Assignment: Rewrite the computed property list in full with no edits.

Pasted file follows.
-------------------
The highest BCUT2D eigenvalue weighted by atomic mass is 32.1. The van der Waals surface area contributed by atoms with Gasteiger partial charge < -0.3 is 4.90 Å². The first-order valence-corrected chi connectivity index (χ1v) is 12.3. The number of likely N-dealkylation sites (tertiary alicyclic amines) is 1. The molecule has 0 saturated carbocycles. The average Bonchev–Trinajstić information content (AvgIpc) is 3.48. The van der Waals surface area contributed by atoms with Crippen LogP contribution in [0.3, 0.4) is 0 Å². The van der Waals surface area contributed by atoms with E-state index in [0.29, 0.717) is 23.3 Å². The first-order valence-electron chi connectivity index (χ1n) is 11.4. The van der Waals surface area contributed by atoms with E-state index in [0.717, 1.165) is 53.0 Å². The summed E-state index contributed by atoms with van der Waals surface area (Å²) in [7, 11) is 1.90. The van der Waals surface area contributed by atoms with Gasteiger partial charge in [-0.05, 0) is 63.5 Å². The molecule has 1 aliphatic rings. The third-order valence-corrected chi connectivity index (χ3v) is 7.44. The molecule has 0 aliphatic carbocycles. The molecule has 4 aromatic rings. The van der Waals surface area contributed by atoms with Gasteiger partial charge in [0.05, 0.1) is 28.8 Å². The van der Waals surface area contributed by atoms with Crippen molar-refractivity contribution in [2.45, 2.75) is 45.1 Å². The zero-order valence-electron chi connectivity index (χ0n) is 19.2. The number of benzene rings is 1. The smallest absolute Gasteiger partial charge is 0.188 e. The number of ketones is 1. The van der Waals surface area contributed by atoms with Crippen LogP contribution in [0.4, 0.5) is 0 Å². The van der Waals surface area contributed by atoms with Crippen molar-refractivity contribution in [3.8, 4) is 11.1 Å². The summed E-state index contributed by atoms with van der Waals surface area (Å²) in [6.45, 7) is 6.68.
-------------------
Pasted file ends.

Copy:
The highest BCUT2D eigenvalue weighted by atomic mass is 32.1. The van der Waals surface area contributed by atoms with Gasteiger partial charge < -0.3 is 4.90 Å². The first-order valence-corrected chi connectivity index (χ1v) is 12.3. The number of likely N-dealkylation sites (tertiary alicyclic amines) is 1. The molecule has 0 saturated carbocycles. The average Bonchev–Trinajstić information content (AvgIpc) is 3.48. The van der Waals surface area contributed by atoms with Crippen LogP contribution in [0.3, 0.4) is 0 Å². The van der Waals surface area contributed by atoms with E-state index in [0.29, 0.717) is 23.3 Å². The first-order valence-electron chi connectivity index (χ1n) is 11.4. The van der Waals surface area contributed by atoms with E-state index in [0.717, 1.165) is 53.0 Å². The summed E-state index contributed by atoms with van der Waals surface area (Å²) in [7, 11) is 1.90. The van der Waals surface area contributed by atoms with Gasteiger partial charge in [-0.05, 0) is 63.5 Å². The molecule has 1 aliphatic rings. The third-order valence-corrected chi connectivity index (χ3v) is 7.44. The molecule has 0 aliphatic carbocycles. The molecule has 4 aromatic rings. The van der Waals surface area contributed by atoms with Gasteiger partial charge in [0.05, 0.1) is 28.8 Å². The van der Waals surface area contributed by atoms with Crippen molar-refractivity contribution in [2.45, 2.75) is 45.1 Å². The zero-order valence-electron chi connectivity index (χ0n) is 19.2. The number of benzene rings is 1. The smallest absolute Gasteiger partial charge is 0.188 e. The number of ketones is 1. The van der Waals surface area contributed by atoms with Crippen LogP contribution in [0.4, 0.5) is 0 Å². The van der Waals surface area contributed by atoms with Crippen molar-refractivity contribution in [3.8, 4) is 11.1 Å². The summed E-state index contributed by atoms with van der Waals surface area (Å²) in [6.45, 7) is 6.68.